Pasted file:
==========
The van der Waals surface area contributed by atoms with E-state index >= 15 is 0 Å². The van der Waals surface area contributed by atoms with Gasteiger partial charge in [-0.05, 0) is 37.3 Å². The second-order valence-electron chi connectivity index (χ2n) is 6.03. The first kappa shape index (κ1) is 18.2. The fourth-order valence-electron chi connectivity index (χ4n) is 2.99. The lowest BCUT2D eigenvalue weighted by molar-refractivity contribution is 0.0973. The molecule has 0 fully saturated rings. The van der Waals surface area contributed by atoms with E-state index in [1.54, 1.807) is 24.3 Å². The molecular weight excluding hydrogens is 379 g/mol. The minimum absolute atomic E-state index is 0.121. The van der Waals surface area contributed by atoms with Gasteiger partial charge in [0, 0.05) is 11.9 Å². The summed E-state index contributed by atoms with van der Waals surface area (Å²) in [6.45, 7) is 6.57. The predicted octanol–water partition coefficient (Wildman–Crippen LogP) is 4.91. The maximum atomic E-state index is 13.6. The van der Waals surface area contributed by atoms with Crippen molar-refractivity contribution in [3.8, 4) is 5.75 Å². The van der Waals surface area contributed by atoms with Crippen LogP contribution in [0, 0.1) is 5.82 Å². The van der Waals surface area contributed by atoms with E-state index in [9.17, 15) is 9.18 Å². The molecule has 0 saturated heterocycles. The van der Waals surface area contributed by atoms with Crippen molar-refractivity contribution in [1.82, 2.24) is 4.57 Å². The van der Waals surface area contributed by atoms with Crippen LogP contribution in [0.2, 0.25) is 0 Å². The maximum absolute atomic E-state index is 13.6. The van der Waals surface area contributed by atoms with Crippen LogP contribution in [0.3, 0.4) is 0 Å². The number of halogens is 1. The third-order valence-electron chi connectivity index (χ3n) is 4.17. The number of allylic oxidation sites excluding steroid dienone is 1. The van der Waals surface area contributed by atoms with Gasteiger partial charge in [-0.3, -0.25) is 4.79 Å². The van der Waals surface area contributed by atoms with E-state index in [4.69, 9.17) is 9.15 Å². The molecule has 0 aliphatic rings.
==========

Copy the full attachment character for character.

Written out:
The van der Waals surface area contributed by atoms with E-state index >= 15 is 0 Å². The van der Waals surface area contributed by atoms with Gasteiger partial charge in [-0.05, 0) is 37.3 Å². The second-order valence-electron chi connectivity index (χ2n) is 6.03. The first kappa shape index (κ1) is 18.2. The fourth-order valence-electron chi connectivity index (χ4n) is 2.99. The lowest BCUT2D eigenvalue weighted by molar-refractivity contribution is 0.0973. The molecule has 0 fully saturated rings. The van der Waals surface area contributed by atoms with E-state index in [1.54, 1.807) is 24.3 Å². The molecular weight excluding hydrogens is 379 g/mol. The minimum absolute atomic E-state index is 0.121. The van der Waals surface area contributed by atoms with Gasteiger partial charge in [0, 0.05) is 11.9 Å². The summed E-state index contributed by atoms with van der Waals surface area (Å²) in [6.45, 7) is 6.57. The predicted octanol–water partition coefficient (Wildman–Crippen LogP) is 4.91. The maximum atomic E-state index is 13.6. The van der Waals surface area contributed by atoms with Crippen molar-refractivity contribution in [3.8, 4) is 5.75 Å². The van der Waals surface area contributed by atoms with Crippen LogP contribution in [0, 0.1) is 5.82 Å². The van der Waals surface area contributed by atoms with E-state index in [9.17, 15) is 9.18 Å². The molecule has 0 saturated heterocycles. The van der Waals surface area contributed by atoms with Crippen molar-refractivity contribution in [1.82, 2.24) is 4.57 Å². The van der Waals surface area contributed by atoms with Crippen LogP contribution in [0.2, 0.25) is 0 Å². The maximum absolute atomic E-state index is 13.6. The van der Waals surface area contributed by atoms with Crippen LogP contribution in [0.3, 0.4) is 0 Å². The number of halogens is 1. The third-order valence-electron chi connectivity index (χ3n) is 4.17. The number of allylic oxidation sites excluding steroid dienone is 1. The van der Waals surface area contributed by atoms with Gasteiger partial charge in [-0.3, -0.25) is 4.79 Å². The van der Waals surface area contributed by atoms with E-state index in [4.69, 9.17) is 9.15 Å². The molecule has 0 aliphatic rings.